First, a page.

BACKGROUND: Asthma is the most common chronic childhood disease. Childhood asthma contributes significantly to morbidity among children and has a significant impact on the quality of life (QoL) and daily routines of both the children and their parents. AIM AND OBJECTIVE: The purpose of this study was to investigate how Swedish parents of children with asthma experience their QoL, and to investigate whether there were differences concerning QoL between parents within the same family. The purpose was also to investigate possible connections between their QoL and background variables. METHOD: A total of 371 parents of children with asthma (57% mothers and 43% fathers) participated in the study. The Paediatric Asthma Caregiver's Quality Of Life Questionnaire (PACQLQ) was used to measure the parents' QoL, i.e. how the child's asthma interferes with the parents' normal activities and how it has made them feel. RESULTS: The findings show that most parents of children with asthma evaluated their QoL as close to the positive end of the scale, and there was close agreement in the scoring between parents within the same family. Significant associations were found between parents' lower QoL outcome and living in the North of Sweden. There were also significant associations between fathers' lower QoL outcome and having a child younger than 13 years of age and mothers' lower QoL outcome and having a child with severe asthma. Although the result shows that a child's asthma did not influence the parents' QoL to a greater degree, it is still important for healthcare workers to help these parents to sustain and improve their well-being. CONCLUSIONS: The fact that they just evaluated their QoL during the preceding week only, and did so at the time when their children were being treated with asthma medication, might have influenced the results in a positive direction.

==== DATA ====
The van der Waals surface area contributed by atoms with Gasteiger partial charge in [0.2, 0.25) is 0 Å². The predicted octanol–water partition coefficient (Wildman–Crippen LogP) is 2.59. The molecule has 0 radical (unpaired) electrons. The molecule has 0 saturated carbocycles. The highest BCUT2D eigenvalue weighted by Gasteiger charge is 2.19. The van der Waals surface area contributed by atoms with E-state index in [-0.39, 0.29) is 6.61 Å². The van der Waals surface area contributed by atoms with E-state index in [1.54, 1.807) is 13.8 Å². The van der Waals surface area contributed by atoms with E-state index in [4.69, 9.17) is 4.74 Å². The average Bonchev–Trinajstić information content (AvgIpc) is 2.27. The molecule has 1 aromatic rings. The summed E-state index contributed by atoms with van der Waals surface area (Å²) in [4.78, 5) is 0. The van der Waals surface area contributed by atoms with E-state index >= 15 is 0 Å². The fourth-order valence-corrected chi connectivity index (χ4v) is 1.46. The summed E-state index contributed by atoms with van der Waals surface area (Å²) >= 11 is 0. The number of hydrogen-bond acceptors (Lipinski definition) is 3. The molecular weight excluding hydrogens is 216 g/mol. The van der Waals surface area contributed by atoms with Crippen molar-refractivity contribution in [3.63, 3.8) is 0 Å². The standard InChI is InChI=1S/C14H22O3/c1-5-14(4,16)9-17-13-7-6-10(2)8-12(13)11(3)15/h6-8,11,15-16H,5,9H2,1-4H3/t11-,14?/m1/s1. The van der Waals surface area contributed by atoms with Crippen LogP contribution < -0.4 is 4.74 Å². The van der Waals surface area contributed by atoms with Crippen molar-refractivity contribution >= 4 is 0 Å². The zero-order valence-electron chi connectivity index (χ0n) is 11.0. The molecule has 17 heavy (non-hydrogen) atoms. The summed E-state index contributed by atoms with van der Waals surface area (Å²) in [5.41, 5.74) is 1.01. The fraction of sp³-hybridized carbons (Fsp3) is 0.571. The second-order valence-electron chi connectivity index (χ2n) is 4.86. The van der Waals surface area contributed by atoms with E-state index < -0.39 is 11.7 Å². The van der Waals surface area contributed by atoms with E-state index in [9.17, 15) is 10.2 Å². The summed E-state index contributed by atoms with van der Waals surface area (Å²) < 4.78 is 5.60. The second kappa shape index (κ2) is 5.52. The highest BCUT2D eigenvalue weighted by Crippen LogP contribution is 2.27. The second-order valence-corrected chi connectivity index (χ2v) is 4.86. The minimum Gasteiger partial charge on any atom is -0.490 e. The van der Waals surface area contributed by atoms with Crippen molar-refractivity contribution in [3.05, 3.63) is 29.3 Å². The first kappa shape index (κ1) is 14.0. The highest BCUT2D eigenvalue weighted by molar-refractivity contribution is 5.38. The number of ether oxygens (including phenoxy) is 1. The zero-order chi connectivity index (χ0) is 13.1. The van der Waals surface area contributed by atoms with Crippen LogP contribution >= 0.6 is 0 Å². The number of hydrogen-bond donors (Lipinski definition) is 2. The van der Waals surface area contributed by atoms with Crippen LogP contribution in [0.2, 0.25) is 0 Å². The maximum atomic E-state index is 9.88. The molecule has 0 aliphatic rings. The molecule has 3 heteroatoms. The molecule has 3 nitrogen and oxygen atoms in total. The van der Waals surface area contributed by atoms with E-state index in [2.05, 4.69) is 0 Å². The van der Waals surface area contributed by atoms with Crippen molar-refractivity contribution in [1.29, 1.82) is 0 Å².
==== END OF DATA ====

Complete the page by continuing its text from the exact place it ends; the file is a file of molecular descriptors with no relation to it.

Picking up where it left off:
• 9.
    Edvardsson, David
    et al.
    Umeå University, Faculty of Medicine, Department of Nursing. School of Nursing and Midwifery, La Trobe University, Australia.
    Backman, Annica
    Umeå University, Faculty of Medicine, Department of Nursing.
    Bergland, Ådel
    Björk, Sabine
    Umeå University, Faculty of Medicine, Department of Nursing.
    Bölenius, Karin
    Umeå University, Faculty of Medicine, Department of Nursing.